More on gadgets for “Drone Journalism”

The previous post got a friend and I talking on Google+ this morning. He suggested RC blimps as platforms for live aerial videography. It’s an intriguing thought. Since a helium-filled blimp is self-lifting, much less power is needed, thereby vastly extending battery life and aloft-time. It would also be a very quiet and stable platform, especially for long, static events like large demonstrations that don’t involve a fast-paced march.

A quick search turned up Beatfly, an opensource blimp. It might just be the trick, or at least a good starting point. Cool thing is that it is already controllable with every interface, from iPhone to web interface to text to voice command. Being open-source, it fits right in with Occupy values and meets the reproducibility criterion (see below).

All that is needed now is 3G/4G streaming camera integration and some data on wind dynamics. I suspect that it is virtually useless in all but the calmest air. Places like Occupy Oakland or Occupy SF, never mind the ports, are usually at least a little breezy. Maybe the electronic components can be grafted onto some existing airship design that is more breeze-tolerant.

The other problem I can see is that, unlike a small, fast helicopter, a blimp is big, slow and obvious. It would make an easy target for a shot-bag gun, for example. If things got too legally “hot”, a minicopter could rapidly whisk off to a safe landing spot. The blimp would be easy to track to its owner unless it could be remotely flown up and over buildings. Though I guess if authorities were pissed enough, they could track it with their real helicopter.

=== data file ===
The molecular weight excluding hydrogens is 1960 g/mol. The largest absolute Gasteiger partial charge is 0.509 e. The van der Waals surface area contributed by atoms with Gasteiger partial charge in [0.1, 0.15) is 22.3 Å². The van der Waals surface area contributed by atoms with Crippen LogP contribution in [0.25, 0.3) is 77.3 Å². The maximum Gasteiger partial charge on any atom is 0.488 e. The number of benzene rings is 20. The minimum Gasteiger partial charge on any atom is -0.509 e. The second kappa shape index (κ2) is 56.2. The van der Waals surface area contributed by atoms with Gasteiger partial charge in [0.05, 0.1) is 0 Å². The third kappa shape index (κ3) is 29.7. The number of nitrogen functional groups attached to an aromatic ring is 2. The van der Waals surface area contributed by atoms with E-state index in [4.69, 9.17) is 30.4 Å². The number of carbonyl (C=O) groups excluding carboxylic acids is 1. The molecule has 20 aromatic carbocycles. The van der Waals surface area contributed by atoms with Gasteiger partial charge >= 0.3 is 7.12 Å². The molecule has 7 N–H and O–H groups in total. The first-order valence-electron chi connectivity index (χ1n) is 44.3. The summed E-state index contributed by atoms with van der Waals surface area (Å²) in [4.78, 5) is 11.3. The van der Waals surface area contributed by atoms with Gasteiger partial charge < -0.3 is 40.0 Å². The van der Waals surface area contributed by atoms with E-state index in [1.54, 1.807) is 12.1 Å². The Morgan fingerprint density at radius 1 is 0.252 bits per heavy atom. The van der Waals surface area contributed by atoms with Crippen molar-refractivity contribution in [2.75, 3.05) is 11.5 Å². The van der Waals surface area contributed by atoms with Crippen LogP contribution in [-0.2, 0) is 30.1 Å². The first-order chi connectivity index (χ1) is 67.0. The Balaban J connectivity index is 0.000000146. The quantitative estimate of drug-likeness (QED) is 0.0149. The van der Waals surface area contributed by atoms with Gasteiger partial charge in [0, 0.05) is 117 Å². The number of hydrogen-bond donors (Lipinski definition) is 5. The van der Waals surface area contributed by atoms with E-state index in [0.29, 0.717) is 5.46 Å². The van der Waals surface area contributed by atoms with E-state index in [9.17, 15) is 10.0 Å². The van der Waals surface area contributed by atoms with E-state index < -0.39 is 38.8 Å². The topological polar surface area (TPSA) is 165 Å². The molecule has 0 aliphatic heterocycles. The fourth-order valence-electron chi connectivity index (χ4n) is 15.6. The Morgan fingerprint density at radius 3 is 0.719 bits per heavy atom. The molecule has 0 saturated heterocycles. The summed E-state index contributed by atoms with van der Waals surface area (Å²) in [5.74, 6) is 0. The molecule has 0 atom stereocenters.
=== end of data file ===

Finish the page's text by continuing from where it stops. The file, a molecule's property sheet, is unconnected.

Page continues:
This reverse-surveillance technology and protocols have become known as “sousveillance” the monitoring of the few and powerful by the citizen-many. Most sousveillance technology needs to be relatively cheap and reproducible, as well as easily accessible. It also has to be somewhat sacrificeable, otherwise it becomes too valuable to take into the real high-stakes situations where it is most needed. Livestreaming on has taken off so quickly because it meets all of these requirements. It takes a few minutes to set up the app on a smartphone, then a few more to configure your account on the web and you’re online live.

I predict that within less than a year, we’ll have a range of aerial livestreaming options to go with all the hand-held livestreams, hopefully with satellite uplinks for much faster data and higher-quality video. And better low-light video—please!

The Oakland Police Department has (mis-)named their helicopter, the one always hovering over Occupy Oakland demonstrations, “Argus.” But, the mythical Argus had a hundred eyes, immortalized on the peacock’s tail by the Greek goddess Hera—an imagery more appropriate to the diversity of Occupy than the monotonous black uniforms of the police.

Nat. Geo photo

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